A start?

My tough new car is earning its keep, carrying me and my team across bumpy, dusty, rutted dirt roads to homes out in the far reaches of the province. I know that's a lot of adjectives, but these roads deserve them.  I thought I could not be stared at any more than I already am as a tall, blond woman in Kenya, but it turns out that driving a big Land Cruiser that's all equipped for off-roading does increase the staring.

Two of my team members and I made a home visit for a patient who we are following for my medication adherence project. We made our way across the fields to visit an 8-year-old boy who was diagnosed with HIV and started on medicines two years ago. His name is Thomas, like my father.

Boys _Nyanza

This Thomas is a tiny thing. He weighs less than a 3-year-old should. Even worse, I found out that he has been having a lot of trouble walking during the last month, and I think he may have a TB infection in his spine that is the source of the problems. That can be a very difficult problem to fix here, even with the right medicines for the TB. With one look at him, I knew I was going to take him back to the hospital with us in the big, blue Land Cruiser.

Thomas has also been missing some of his HIV medicines. Two of the three bottles of medicines that he should be taking were completely empty, and his mother could not really tell us how long he had been out of those medicines. Not good. The HIV virus becomes resistant to a medicine very quickly when you are only taking 1 medicine instead of all 3.  Missing medicines is probably what weakened his body and led to the TB infection.

The real problem for this family, of course, is money. No money to take the public bus for the hour-long drive to clinic to pick up the free medicines. No money for treatments. No money for food. The four children in the family get one meal a day.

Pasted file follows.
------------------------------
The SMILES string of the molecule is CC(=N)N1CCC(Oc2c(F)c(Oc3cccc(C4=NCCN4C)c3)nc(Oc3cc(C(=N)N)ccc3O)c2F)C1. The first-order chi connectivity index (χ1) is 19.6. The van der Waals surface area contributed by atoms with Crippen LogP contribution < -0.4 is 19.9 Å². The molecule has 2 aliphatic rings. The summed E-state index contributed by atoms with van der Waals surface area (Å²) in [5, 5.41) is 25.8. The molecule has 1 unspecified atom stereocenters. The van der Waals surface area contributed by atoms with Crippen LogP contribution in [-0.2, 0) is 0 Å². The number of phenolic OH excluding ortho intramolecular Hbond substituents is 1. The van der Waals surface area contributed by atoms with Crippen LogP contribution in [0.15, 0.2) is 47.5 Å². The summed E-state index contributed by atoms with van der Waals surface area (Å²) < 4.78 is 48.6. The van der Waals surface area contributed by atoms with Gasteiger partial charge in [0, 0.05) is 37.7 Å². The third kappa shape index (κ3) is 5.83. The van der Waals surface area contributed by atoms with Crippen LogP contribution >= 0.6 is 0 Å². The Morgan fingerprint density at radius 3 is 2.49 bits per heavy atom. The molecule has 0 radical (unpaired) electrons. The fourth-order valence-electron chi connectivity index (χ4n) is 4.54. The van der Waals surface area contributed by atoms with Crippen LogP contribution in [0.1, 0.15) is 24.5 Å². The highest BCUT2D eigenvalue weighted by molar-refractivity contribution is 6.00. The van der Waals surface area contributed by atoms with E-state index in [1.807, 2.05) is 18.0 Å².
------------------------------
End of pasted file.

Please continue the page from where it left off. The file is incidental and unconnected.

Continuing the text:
Nyanza _mud _house

They live in this house of red, cracking mud, all in one room about 8 feet by 8 feet. They sleep on a mat on the floor. They have 2 wooden stools, one small cookstove, a plastic water bucket, and one change of clothes each. That's it. That's all that was in the entire house. Oh, and a plastic bag full of HIV medicines (or empty bottles for HIV medicines.) Crazy sad.

My heart still breaks here. There is poverty and then there is POVERTY.

I am a do-er. I like to fix things. I like to dream big dreams. I like to do my best to make things better. But what can I do in the face of extreme poverty? In the face of a hungry, sick family that is barely scraping by? When I compare my clothes and cars and computers and vacations and too-much food to this, what can I do except feel ashamed and broken?

Yes, I ended up buying the family some food and a blanket that can serve as extra padding on the floor. And I did slip the mother some extra money after I got them checked in at the hospital for the medicines that Thomas needs. And we are surely working as hard as we can to build a healthcare system that will keep this family on the medicines they need. But the heart breaks.

I like these words from Jen Hatmaker:

Jesus always told us that the kingdom would come in small ways: like a seed, like yeast in dough, like a small pearl in a shell, through children and the meek. It may not feel fancy or totally comprehensive or enormous. But it is in the million small moments of obedience, of sacrifice, of trust in the power of Jesus that the kingdom advances. It's in your little offering and my small part and all of that added together turns into hope and a future. Building a school in the middle of poverty will not change everything…

But it's a start.

It counts.

My start was taking care of Thomas. And I'm encouraged by the thought of a million more small moments of obedience, of sacrifice, of offering that might make some small dent, some small dent. And I am overwhelmed with gratitude that, despite all my flaws and selfishness and spoiled self, I am in this place where I can make a start.


Posted at 06:04


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